Howls of indignation erupted from the Darwinian community after I published my earlier historical works, From Darwin to Hitler: Evolutionary Ethics, Eugenics, and Racism in Germany (2004) and Hitler’s Ethic: The Nazi Pursuit of Evolutionary Progress. Hardly anyone, however, bothered to engage the arguments, except for Robert Richards at the University of Chicago, whose critique of my position is riddled with errors, not only of interpretation, but also of basic facts.
As I demonstrate in my newly released book, The Death of Humanity: And the Case for Life, there is a fundamental tension between many Darwinists’ claim that morality is an evolved trait — thus having no objective reality — and their moral indignation toward Hitler (and toward me for explaining how Darwinism informed Hitler’s ideology).
To be sure, I have encountered some true believers in Darwinism who have told me that their Darwinian-inspired moral relativism leads them to the conclusion that Hitler was neither right nor wrong. I once held a conversation with a philosophy graduate student who defended moral relativism on Darwinian grounds. After I pressed him to see if he was willing to be relativistic about Hitler’s atrocities, he uttered the stunning words, “Hitler was OK.”
Maybe you think this student was just off his rocker. However, the leading evolutionary biologist and world famous atheist Richard Dawkins took a similar position in an interview, where he was being questioned about his moral relativism. Dawkins asked, “What’s to prevent us from saying Hitler wasn’t right? I mean, that is a genuinely difficult question.” If this is a tough moral question for Dawkins, he should stop pontificating about how religions are “the root of all evil,” especially since he doesn’t believe that evil actually exists!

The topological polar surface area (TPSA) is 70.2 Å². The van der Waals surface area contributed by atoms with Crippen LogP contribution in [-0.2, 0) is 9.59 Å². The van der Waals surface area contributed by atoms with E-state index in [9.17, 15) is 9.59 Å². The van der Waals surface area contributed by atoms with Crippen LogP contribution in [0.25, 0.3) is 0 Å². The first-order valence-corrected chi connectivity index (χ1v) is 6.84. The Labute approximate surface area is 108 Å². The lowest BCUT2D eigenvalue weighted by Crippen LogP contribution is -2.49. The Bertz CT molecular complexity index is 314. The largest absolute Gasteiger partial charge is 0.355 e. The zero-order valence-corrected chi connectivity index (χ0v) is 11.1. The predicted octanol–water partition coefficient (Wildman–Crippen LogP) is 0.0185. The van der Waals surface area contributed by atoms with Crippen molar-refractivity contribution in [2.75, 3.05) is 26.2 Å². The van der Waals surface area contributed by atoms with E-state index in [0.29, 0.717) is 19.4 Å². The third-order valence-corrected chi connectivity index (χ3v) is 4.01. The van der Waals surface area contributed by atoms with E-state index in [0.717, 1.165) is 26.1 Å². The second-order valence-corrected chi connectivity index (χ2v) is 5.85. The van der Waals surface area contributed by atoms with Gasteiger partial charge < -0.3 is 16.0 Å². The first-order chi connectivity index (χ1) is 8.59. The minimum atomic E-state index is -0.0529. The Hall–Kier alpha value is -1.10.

Most Darwinists, however, including those who believe in the evolution of morality, do not have consciences as dead as Dawkins, so they are genuinely outraged by the historical connections between Darwin and Hitler. They consider Hitler truly evil, and they don’t want their positive image of Darwin tarnished by any association with this evil man.
However, why do they care about this at all? If they believe, as many do, that morality is simply “an illusion fobbed off on us by our genes,” as evolutionary biologist E.O. Wilson and philosopher Michael Ruse famously put it, then what makes the illusions of some people superior to Hitler’s illusions? Why do everything possible — even denying obvious historical facts — to obscure the historical linkages between Darwin and Hitler? I have a hunch that at some level they recognize that their evolutionary account of morality is inconsistent with reality.
In The Death of Humanity: And the Case for Life, I expose many of the inconsistencies within secular philosophies, such as Darwinism, materialism, positivism, and many others.
Dr. Weikart is professor of history at California State University, Stanislaus, and Senior Fellow at Discovery Institute’s Center for Science and Culture.